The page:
The current academic year stipend for Ph.D. students is $26,700 for ten months, in addition to a full-tuition scholarship and free health insurance. The summer stipend is an additional $4,400. (Students are expected to be in residence during the summer months when they are funded, unless they arrange otherwise with their advisor.) Mathematics graduate students also receive office space with a computer, and access to the Mathematics Reading Room and the Math-Physics-Astronomy Library.
The Penn Mathematics Graduate Program offers three degrees: the masters degree (A.M.), the M.Phil. degree (in between the masters and the Ph.D.), and the Ph.D. The Ph.D. is a research degree; the M.Phil. is a terminal professional degree; and the masters degree can be earned either as a professional degree or as a step in the Ph.D. program.
Ph.D. students take four courses each semester that they are on fellowship (including the first year), and three courses in other semesters, until they complete the course requirement. There are many courses to choose from, but all Ph.D. students must either take, or place out of, the following required courses:
- In geometry-topology: Math 600, 601, 618.
- In algebra: Math 602, 603.
- In analysis: Math 608, 609.
These courses are mostly taken in the first year of the program. Students who place out of these courses, by demonstrating their knowledge of the material to the instructor, may take other courses instead. In the second year, students typically take courses related to their areas of greatest interest, and in preparation for their oral exam (the Ph.D. Preliminary Exam). In the third year, students concentrate on their research, and typically complete their 20-course requirement by taking topics courses in the area of their dissertations, independent studies, seminars, etc. (Students can complete their course requirement sooner by transfering up to eight courses taken as a graduate student elsewhere.)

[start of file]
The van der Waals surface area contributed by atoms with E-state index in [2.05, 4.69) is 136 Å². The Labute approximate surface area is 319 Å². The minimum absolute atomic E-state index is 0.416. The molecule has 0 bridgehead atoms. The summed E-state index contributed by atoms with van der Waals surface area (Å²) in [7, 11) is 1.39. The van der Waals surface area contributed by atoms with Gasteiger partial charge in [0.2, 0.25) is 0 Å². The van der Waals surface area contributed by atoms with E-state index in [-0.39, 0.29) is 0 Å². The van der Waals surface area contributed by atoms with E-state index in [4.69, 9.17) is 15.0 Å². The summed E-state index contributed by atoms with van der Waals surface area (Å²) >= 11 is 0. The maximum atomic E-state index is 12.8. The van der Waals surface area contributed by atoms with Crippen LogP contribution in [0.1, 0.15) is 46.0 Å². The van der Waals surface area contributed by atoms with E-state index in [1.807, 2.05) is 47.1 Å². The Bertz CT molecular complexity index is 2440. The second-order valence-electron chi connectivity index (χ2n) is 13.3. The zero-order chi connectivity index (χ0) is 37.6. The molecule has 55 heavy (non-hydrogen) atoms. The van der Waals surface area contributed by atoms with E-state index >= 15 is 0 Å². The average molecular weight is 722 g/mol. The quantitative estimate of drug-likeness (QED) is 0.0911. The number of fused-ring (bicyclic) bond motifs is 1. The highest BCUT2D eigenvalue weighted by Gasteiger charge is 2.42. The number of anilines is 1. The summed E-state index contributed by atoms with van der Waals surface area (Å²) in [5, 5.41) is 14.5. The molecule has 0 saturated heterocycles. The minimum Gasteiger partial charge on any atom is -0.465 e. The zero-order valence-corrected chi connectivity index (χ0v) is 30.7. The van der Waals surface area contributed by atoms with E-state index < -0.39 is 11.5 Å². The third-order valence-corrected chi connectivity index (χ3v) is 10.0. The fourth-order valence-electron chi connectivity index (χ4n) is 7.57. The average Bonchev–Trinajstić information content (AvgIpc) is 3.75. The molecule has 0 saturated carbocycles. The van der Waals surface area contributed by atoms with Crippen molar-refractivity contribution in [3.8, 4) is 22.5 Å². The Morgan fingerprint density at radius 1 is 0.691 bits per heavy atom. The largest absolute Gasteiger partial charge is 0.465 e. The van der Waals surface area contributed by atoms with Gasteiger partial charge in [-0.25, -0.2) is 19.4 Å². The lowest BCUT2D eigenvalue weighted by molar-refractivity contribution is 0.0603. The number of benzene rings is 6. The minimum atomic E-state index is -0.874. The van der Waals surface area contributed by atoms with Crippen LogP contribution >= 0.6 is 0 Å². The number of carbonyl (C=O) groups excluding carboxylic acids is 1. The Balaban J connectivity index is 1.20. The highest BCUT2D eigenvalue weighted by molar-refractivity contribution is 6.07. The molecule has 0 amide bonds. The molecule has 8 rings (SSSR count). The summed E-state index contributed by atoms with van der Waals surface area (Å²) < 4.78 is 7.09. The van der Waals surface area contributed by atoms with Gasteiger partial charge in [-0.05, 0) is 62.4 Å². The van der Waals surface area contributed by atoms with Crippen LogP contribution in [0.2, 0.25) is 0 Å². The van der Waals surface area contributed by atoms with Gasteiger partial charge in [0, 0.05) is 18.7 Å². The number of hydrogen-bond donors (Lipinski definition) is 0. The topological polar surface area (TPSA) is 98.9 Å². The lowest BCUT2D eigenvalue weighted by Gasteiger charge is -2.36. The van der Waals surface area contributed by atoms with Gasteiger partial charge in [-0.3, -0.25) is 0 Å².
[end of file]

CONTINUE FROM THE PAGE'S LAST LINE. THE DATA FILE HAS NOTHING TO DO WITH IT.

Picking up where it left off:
Ph.D. students can receive a masters degree on the way to the Ph.D. by completing the requirements for that degree (eight graduate courses, with at least one each in algebra, analysis, and geometry-topology; passing the Masters Preliminary Exam; and submitting and successfully defending a masters thesis. Apart from the masters thesis (which is optional for Ph.D. students), Ph.D. students are expected in their first year to complete the requirements for the masters degree, and to achieve a distinguished pass on the Masters Preliminary Exam. (By doing this and by doing well in their classes, students satisfy the Qualifications Evaluation.) Ph.D. students are expected to take their oral Ph.D. Preliminary Exam by the end of the second year, unless given an extension by the Graduate Group Chair.
Students receive mentoring from both their faculty advisor and the Graduate Chair. Students are assigned to a faculty advisor upon entering the program, and students can change advisors if they wish. Following passage of the oral exam, students select a Ph.D. thesis advisor, who becomes their main mentor. Students also receive mentoring concerning their teaching (as TAs) from the faculty and senior grad students who coordinate the TA training program. They also receive additional mentoring from their Ph.D. Advisory Committee, with whom they discuss the topic of their dissertation (Ph.D. thesis). These discussions are in lieu of a formal written dissertation proposal.
More information about Graduate Courses.